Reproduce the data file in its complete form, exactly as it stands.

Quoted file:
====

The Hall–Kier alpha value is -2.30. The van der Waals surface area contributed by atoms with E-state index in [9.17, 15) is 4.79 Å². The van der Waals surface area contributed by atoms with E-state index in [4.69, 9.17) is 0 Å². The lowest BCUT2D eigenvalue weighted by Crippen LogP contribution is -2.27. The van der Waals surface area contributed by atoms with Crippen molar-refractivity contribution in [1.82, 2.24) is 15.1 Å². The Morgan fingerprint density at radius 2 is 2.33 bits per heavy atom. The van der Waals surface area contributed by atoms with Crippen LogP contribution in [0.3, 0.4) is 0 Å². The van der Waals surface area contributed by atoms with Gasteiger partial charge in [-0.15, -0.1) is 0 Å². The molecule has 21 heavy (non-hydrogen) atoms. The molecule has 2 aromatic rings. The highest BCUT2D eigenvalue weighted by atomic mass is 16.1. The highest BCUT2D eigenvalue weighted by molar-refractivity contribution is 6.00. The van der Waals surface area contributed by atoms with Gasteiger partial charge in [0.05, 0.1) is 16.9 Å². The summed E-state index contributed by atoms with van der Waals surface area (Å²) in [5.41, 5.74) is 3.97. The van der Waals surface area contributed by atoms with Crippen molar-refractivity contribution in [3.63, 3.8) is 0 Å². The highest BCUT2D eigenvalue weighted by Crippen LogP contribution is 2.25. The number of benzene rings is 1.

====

The Hall–Kier alpha value is -2.30. The van der Waals surface area contributed by atoms with E-state index in [9.17, 15) is 4.79 Å². The van der Waals surface area contributed by atoms with E-state index in [4.69, 9.17) is 0 Å². The lowest BCUT2D eigenvalue weighted by Crippen LogP contribution is -2.27. The van der Waals surface area contributed by atoms with Crippen molar-refractivity contribution in [1.82, 2.24) is 15.1 Å². The Morgan fingerprint density at radius 2 is 2.33 bits per heavy atom. The van der Waals surface area contributed by atoms with Crippen LogP contribution in [0.3, 0.4) is 0 Å². The van der Waals surface area contributed by atoms with Gasteiger partial charge in [-0.15, -0.1) is 0 Å². The molecule has 21 heavy (non-hydrogen) atoms. The molecule has 2 aromatic rings. The highest BCUT2D eigenvalue weighted by atomic mass is 16.1. The highest BCUT2D eigenvalue weighted by molar-refractivity contribution is 6.00. The van der Waals surface area contributed by atoms with Gasteiger partial charge in [0.05, 0.1) is 16.9 Å². The summed E-state index contributed by atoms with van der Waals surface area (Å²) in [5.41, 5.74) is 3.97. The van der Waals surface area contributed by atoms with Crippen molar-refractivity contribution in [3.63, 3.8) is 0 Å². The highest BCUT2D eigenvalue weighted by Crippen LogP contribution is 2.25. The number of benzene rings is 1.